Of course, the hook was there; a hook by which the citizens could be reeled in and brought under governmental power in new ways. Already the power is being wielded here, as in so many other communities. In order to participate in Urban Renewal, it is necessary for a municipality to have a building code, among other things. The code must be the one recommended by the appropriate agency of the Federal government, or one comparable to it. A permit must be obtained before projected construction can begin. A new structure must be a minimum distance from the boundary of adjoining land, must conform to various structural requirements, must have a certain minimum of electrical outlets, and so on. An official, or officials, of the local government is empowered to inspect structures and obtain their conformity to his interpretation of the code. Thus, what was once private property and the affair of the owner is brought under the control of political power which reaches back to Washington.
In this case, the hook was not baited with a live worm; an artificial lure was used. The notion that it is desirable for a community to get its "share" of the Federal bounty passed out in Urban Renewal is not based upon anything substantial so far as the individual members of the community are concerned. That people would want their share would be understandable, even if deplorable, if the Federal largess were divided equally among the citizens.
When a hook is baited with a worm, the fish that swallows it gets something. It is not so for most people with Urban Renewal. All taxpayers contribute to the support of it, but few reap any direct benefits. Someone who covets another’s land may be able to induce the powers that be to confiscate it and sell it to him. Some of those in the construction business may be provided with building opportunities. Most of the citizenry get nothing, however. Some of them have their dwellings and businesses taken from them and torn down. They will be displaced from their neighborhoods and places where they do business. Many will suffer the inconvenience of not having familiar stores in which to shop, or the pressure of overcrowding that will occur. If new buildings are ever built to replace the old ones, all will, of course, receive the "social benefit" of viewing what some bureaucrat has decided is architecturally congruous for that neighborhood. The government of the community in which I live does not pay dividends; "shares" of Federal bounty are not distributed among the citizens.
In the Transport Field
Sometimes the bait is real, sometimes not, but the bait and the hook is a well-established practice of governments in the United States. It has been used for nearly a hundred years now. It may well be that the first uses were not intended as bases for extending government power, but those intent upon such extension have found the grant of any government favor a handy excuse for their purposes. One of the first major forays of the Federal government into the field was the granting of land and the making of loans for the construction of transcontinental railroads during and after the Civil War. States and local governments also granted various favors to railroad builders.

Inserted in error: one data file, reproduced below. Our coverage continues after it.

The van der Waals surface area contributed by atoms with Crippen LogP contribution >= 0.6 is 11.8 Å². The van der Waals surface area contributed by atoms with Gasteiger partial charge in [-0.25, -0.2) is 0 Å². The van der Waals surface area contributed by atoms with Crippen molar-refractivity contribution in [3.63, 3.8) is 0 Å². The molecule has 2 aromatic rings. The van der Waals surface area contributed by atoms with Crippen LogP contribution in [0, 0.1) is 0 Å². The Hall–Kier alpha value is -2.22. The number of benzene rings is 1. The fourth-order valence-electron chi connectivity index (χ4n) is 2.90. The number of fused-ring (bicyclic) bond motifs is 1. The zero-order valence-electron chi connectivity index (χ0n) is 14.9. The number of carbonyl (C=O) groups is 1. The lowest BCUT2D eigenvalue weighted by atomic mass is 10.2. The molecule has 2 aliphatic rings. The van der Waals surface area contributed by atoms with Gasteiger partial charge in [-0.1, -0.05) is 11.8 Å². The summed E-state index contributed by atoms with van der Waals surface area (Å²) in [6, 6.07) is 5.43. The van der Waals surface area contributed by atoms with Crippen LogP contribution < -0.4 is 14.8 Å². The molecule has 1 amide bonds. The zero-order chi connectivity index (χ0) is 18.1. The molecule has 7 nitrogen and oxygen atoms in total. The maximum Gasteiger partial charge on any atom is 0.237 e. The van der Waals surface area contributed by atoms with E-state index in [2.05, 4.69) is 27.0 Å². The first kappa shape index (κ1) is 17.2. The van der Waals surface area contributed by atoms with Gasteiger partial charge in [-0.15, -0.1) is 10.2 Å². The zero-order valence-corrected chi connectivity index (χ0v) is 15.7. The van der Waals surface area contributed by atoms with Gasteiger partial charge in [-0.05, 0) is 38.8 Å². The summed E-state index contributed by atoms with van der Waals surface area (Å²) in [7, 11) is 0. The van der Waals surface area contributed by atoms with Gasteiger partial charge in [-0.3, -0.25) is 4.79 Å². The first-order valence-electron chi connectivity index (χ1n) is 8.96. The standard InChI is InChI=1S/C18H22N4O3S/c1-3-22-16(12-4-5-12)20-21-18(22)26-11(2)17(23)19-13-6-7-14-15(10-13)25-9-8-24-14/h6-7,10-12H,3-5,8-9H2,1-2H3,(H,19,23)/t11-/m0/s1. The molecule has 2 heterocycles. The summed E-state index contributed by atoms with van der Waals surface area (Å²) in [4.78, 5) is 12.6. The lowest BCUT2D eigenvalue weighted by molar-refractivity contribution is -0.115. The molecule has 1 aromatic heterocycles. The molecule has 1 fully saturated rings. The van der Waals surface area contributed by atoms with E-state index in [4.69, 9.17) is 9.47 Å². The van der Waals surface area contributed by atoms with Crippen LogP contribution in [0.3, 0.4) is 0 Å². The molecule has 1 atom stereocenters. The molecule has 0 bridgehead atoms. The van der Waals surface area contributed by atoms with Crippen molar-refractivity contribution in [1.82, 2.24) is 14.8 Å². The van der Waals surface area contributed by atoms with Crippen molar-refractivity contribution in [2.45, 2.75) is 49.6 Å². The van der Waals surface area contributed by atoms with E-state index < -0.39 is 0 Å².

These grants and loans were not originally tied to any regulation of the railroads. But by the 1870′s pressure was mounting for regulation, particularly in the Midwest. Initially, states began laying down rules for the operation of railroads within their borders. The 1880′s brought Federal intervention by way of the Interstate Commerce Act. Since that time, the railroads have been seriously regulated and interfered with by governments. They have been the subject of rate fixing, antitrust legislation, merger control, special legislation for employees, Interstate Commerce Commission and court decisions as to what services to provide, provisions regarding the issuance of passes, and so on.
The justification for this regulation has not been based primarily upon the special favors initially granted to railroads; this has been a subsidiary point in the argument for control. Instead, the main argument has been that railroads provide an important "public" service, that they are a sort of public utility. Yet, this is linked to the original justification for making the grants and loans, that is, that it was in the public interest to have the railroads built. The bait and the hook were joined together through this "public interest" justification.
Another bait used in transportation was (and is) the charter or franchise. The franchise is an old mercantilistic device for granting a monopoly, but in recent times it has served as the basis for extensive regulation. Street railways usually were developed by private companies which had franchises to do so. In the course of time, these companies, which later supplemented or replaced streetcars with uses, were so intricately controlled that they could no longer make sufficient profit to stay in business. In many large cities today, the franchises have been taken over by agencies of the municipal governments, such as port authorities, and are operated at a loss. The bait was the franchise; the hook was the regulation.
Other Modern Interventions